Confession: I didn't want it to rain today. Correction: I wanted it to be sunny in the morning so I wouldn't have to go off to work - the school I'm subbing for was going to have a river day if it was sunny, and they wouldn't need me. I did want it to rain this afternoon and free me from Mom duty. I don't mind so much when it's one thing at a time, but today it's the softball, baseball, track combination that makes my head hurt.
I want to be there for all my kids, I really do. But will someone please explain to me why they schedule all these games right at dinner time? By the time we all get home we are a mass of cranky, hungry, emotional messes. And then I have to figure out what to feed them. Quickly. Before they chew my arm off.
Well, it's raining. So likely my arm will be spared and I'll get the kids fed and some housework done. But my writing will suffer. Because I'm busy being super sub. (Not really, but it sounds good. And if I put my mind to it, I could probably write a few pages in the down time, or when kids are watching movies. If only I wasn't so easily distracted by the fun stuff.)
This week I'm taking care of my neighbor (and friend's) children. You may know that I have 4 of my own, add the three neighbor kids - well you can figure it out. It's a lot of kids. The good part is that the new kids are better behaved than the old kids - and their house (which their mom claims is dirty) is spotlessly clean. Unlike my house, which is not spotlessly clean. By any stretch of the imagination.
Needless to say, I've been spending my time in the clean house. Which is new, not 200 years old, like my house is. 200 years old I mean. Not new.
My house is full of my junk, my kid's junk and my husband's junk. Only my kids and husband would say it's not junk - except for mine. We all agree that mine is junk, even me.
It's hard to write when the house is junky. It's tempting to start throwing things away. I probably should be throwing things away. But the only way to get books written is to sit and write. So the junk will have to wait. And just so I'm not tempted to deal with junk, I think I'll go write in the clean, new house that is neighborless for the time being.
It's Bob Dylan's birthday today. I know this because it's also mine. Happy Birthday to me! No, I'm not going to tell you how old I am. Just think 20 years younger than I look. That would do for me.
It's a work in the garden day. My informally adopted oldest daughter is cleaning my car. My by-birth oldest daughter is still in bed. Older twin is helping cook dinner, younger twin is reading a good book, youngest daughter is doing something secret in her room.
I'm having a baked pancake for breakfast - with fruit. The rest are having chocolate chip pancakes made on the griddle. And bacon. I can smell it. Yum.
After breakfast I'm putting in tomatoes and peppers. Then I'll start the huge job of weeding the flower gardens. Mulching so those dang weeds don't come back. Then I'm building a trellis for the raspberries.
After that, collapsing from exhaustion is on the list.
So this is it! Moonlighting in Vermont's cover art.
I know my last blog was incredibly sulky. I apologize. I've gotten to the point I need to pinch myself. Against the odds, my book is being published. I'm oh so lucky.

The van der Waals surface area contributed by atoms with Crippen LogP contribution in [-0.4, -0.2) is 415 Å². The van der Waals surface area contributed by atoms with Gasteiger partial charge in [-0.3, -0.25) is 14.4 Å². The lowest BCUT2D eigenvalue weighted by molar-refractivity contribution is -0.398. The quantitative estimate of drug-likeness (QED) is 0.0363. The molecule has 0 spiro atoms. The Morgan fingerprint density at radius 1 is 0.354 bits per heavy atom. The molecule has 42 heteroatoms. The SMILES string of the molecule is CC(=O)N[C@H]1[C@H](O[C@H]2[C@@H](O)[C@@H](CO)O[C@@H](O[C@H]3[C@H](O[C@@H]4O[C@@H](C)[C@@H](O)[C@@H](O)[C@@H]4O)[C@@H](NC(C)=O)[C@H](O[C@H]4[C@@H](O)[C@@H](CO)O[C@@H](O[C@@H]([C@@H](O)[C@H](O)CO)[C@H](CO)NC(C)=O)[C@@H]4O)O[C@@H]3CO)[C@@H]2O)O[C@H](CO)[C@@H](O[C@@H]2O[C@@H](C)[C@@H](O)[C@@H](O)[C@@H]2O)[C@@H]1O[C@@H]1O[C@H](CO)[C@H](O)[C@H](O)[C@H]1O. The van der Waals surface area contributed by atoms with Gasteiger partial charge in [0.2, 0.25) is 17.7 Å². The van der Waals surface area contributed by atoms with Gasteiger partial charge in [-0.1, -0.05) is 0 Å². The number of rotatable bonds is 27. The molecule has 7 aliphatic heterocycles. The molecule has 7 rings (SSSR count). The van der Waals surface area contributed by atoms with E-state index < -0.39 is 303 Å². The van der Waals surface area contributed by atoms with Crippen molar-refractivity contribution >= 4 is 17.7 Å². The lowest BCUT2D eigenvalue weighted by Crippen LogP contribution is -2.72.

Don't get me wrong, I like the stories I tell. I enjoy writing, and hope with judicious editing they will be written well enough that the words don't distract from the story.
Stories are all about words. Words that create the images we see in our minds when we read. But a poor choice of a word can impair our enjoyment of the story. A word, sentence, image, fact (correct or not), can pull the reader completely out of a story. And sometimes, they never go back.
So, for a storyteller, words are the double edged sword. (Clique, I know. But I promised myself that my blog didn't have to be perfect. Write more, worry about it less is my new motto.)
Anyway, you can't have a story without words or images - if it's a visual like a slide show or movie it could be without words - but put in the wrong one, make a false step, and boom, story's over. That's a great deal of pressure. I'm happy to say that it doesn't usually stop me from writing. It does slow down the process of editing though. My vocabulary isn't always up to the task of finding the perfect word, search though I might.
Ms. George has always been easily distracted by books and has a life long love affair with mysteries. Her early influences include Mary Stewart and Agatha Christie. Ms. George began writing at an early age and by age 25 had written her first book, a truly awful novella about a marine biologist. She then wisely took a break from writing.
Ms George has always loved animals and they find their way into her novels on a regular basis. The dogs are often based on her own canine children and their fictional antics are usually rooted in the truth. The incident with the crazy skunk in California Schemin’ (March 2011) is not fictional. For the record, the dogs would rather stink than be washed with peroxide, baking soda or dishwashing soap ever again.
Ms. George is currently living in Central Vermont with her husband, four children, three dogs, and two cats. She once had 28 chickens, all named, none of them especially keen to lay eggs. I'm sorry to tell you that Hermione and Speckles were eaten by coyotes. The rest were given to good homes to avoid any further emotional distress.